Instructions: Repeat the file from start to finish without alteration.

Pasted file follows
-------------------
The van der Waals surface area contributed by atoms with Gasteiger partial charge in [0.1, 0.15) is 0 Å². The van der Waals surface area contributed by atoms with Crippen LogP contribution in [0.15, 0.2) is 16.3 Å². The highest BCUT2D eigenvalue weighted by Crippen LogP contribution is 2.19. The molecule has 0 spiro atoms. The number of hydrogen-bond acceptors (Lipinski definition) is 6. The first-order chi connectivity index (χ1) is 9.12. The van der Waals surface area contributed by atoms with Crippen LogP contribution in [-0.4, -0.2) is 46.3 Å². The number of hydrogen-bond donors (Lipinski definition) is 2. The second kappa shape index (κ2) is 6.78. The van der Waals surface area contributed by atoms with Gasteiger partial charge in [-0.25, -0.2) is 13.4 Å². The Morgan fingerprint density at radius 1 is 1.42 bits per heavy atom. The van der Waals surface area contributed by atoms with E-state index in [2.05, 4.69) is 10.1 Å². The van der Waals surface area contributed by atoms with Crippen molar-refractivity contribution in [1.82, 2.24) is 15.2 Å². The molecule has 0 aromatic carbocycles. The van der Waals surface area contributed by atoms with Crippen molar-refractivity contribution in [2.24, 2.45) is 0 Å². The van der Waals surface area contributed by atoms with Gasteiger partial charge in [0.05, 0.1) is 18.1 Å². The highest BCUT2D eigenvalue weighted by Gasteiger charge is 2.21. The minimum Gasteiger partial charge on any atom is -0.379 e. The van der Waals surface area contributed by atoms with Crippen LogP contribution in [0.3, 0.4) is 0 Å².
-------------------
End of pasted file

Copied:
The van der Waals surface area contributed by atoms with Gasteiger partial charge in [0.1, 0.15) is 0 Å². The van der Waals surface area contributed by atoms with Crippen LogP contribution in [0.15, 0.2) is 16.3 Å². The highest BCUT2D eigenvalue weighted by Crippen LogP contribution is 2.19. The molecule has 0 spiro atoms. The number of hydrogen-bond acceptors (Lipinski definition) is 6. The first-order chi connectivity index (χ1) is 9.12. The van der Waals surface area contributed by atoms with Crippen LogP contribution in [-0.4, -0.2) is 46.3 Å². The number of hydrogen-bond donors (Lipinski definition) is 2. The second kappa shape index (κ2) is 6.78. The van der Waals surface area contributed by atoms with Gasteiger partial charge in [-0.25, -0.2) is 13.4 Å². The Morgan fingerprint density at radius 1 is 1.42 bits per heavy atom. The van der Waals surface area contributed by atoms with E-state index in [2.05, 4.69) is 10.1 Å². The van der Waals surface area contributed by atoms with Crippen molar-refractivity contribution in [1.82, 2.24) is 15.2 Å². The molecule has 0 aromatic carbocycles. The van der Waals surface area contributed by atoms with Crippen molar-refractivity contribution in [2.24, 2.45) is 0 Å². The van der Waals surface area contributed by atoms with Gasteiger partial charge in [0.05, 0.1) is 18.1 Å². The highest BCUT2D eigenvalue weighted by Gasteiger charge is 2.21. The minimum Gasteiger partial charge on any atom is -0.379 e. The van der Waals surface area contributed by atoms with Crippen LogP contribution in [0.3, 0.4) is 0 Å².